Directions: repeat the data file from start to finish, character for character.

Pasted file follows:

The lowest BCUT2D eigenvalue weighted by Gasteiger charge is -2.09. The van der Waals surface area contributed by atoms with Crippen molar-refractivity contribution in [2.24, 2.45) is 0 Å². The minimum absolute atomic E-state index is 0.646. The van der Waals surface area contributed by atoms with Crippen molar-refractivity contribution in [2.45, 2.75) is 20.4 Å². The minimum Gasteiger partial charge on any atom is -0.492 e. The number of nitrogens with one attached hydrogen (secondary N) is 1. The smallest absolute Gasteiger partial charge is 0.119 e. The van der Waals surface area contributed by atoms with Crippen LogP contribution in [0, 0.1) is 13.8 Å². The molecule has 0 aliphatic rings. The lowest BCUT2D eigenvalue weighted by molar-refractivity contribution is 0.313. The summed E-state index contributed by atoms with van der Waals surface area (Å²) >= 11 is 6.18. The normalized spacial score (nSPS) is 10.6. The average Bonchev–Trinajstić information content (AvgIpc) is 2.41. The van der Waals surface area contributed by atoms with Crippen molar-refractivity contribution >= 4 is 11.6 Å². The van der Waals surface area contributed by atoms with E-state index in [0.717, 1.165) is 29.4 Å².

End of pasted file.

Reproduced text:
The lowest BCUT2D eigenvalue weighted by Gasteiger charge is -2.09. The van der Waals surface area contributed by atoms with Crippen molar-refractivity contribution in [2.24, 2.45) is 0 Å². The minimum absolute atomic E-state index is 0.646. The van der Waals surface area contributed by atoms with Crippen molar-refractivity contribution in [2.45, 2.75) is 20.4 Å². The minimum Gasteiger partial charge on any atom is -0.492 e. The number of nitrogens with one attached hydrogen (secondary N) is 1. The smallest absolute Gasteiger partial charge is 0.119 e. The van der Waals surface area contributed by atoms with Crippen LogP contribution in [0, 0.1) is 13.8 Å². The molecule has 0 aliphatic rings. The lowest BCUT2D eigenvalue weighted by molar-refractivity contribution is 0.313. The summed E-state index contributed by atoms with van der Waals surface area (Å²) >= 11 is 6.18. The normalized spacial score (nSPS) is 10.6. The average Bonchev–Trinajstić information content (AvgIpc) is 2.41. The van der Waals surface area contributed by atoms with Crippen molar-refractivity contribution >= 4 is 11.6 Å². The van der Waals surface area contributed by atoms with E-state index in [0.717, 1.165) is 29.4 Å².